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Daisy Foote's new play about a dysfunctional New Hampshire family demands attention. logo

Hallie Foote and Tim Hopper in Him
(© James Leynse)
Although there are some troublesome aspects to Daisy Foote's Him, now being presented by Primary Stages at 59E59 Theaters, too much about the author's new work about a dysfunctional Tremont, New Hampshire family demands attention.

It's the spring of 2003, and siblings Pauline (Hallie Foote), Henry (Tim Hopper), and Farley (Adam LeFevre) live in the family home attached to their failing store, while their elderly father, the "him" of the title, languishes upstairs dying.

Pauline is unmarried and still dreaming of the stillborn child who died decades ago; Henry is a frustrated, pill-popping homosexual who has seemingly given up on life, and Farley has the sometimes endearing, sometimes truculent mind of a child – which doesn't stop him from impregnating much younger neighbor Louise (Adina Verson), who is equally mentally challenged. (There is some patronization in Foote's drawing of Farley and Louise, no matter how effectively LeFevre and Verson play them.)

Pauline, who has long been aware that her impoverished family is in danger of losing everything, soon takes charge of everything and everyone after "Him" has died and leaves large plots of nearby land to his children. She quickly decides to turn that valuable acreage into an upscale housing development -- never mind that Henry knows his father wanted the mountain left unchanged and eventually refuses to sign a contract stipulating otherwise.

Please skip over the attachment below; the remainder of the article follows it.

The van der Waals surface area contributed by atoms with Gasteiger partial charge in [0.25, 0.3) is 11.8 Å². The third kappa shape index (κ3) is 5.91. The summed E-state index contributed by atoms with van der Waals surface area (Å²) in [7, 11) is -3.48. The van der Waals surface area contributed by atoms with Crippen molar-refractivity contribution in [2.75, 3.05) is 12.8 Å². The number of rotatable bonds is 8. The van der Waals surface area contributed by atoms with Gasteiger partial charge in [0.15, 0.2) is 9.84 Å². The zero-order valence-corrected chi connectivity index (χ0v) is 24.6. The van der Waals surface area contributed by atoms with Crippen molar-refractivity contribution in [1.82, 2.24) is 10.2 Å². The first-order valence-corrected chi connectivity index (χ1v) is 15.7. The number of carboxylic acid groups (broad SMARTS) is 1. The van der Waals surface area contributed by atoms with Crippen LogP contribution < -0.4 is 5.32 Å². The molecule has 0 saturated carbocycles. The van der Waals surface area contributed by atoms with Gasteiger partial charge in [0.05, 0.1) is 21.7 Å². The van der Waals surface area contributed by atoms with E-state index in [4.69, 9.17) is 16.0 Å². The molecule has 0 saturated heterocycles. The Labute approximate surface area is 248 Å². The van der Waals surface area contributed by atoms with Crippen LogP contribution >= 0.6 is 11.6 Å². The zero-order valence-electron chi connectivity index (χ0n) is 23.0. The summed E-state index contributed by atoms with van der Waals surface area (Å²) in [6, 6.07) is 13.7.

While almost everything Pauline says when bossing her brothers around is acid-coated, everything Henry utters is defeatist, and everything the Teletubby-like Farley sputters is slightly garbled, their voices changes distinctly as they recite impressively poetic speeches that begin with reference to a year as early as 1949.

However, it may take too long for the audience to figure out that, in these sequences, the characters are not speaking, but "Him" is being quoted through his copious journal entries.

A more crucial problem for some theatergoers may be that the piece is too noticeably a spin on Dividing the Estate, written by Foote's father, Horton -- another play about the rifts that occur when family members tussle over an inheritance. Moreover, the always remarkable Hallie Foote is asked by director Evan Yionoulis to give a performance that is simply too close to her characterization in that earlier work.

However, the author finishes strongly -- including providing suitable explanations for the father's estrangement from the family and devising a devastating and touching parting blow -- proving she is a playwright with something extremely perceptive to say and someone to watch in the future.


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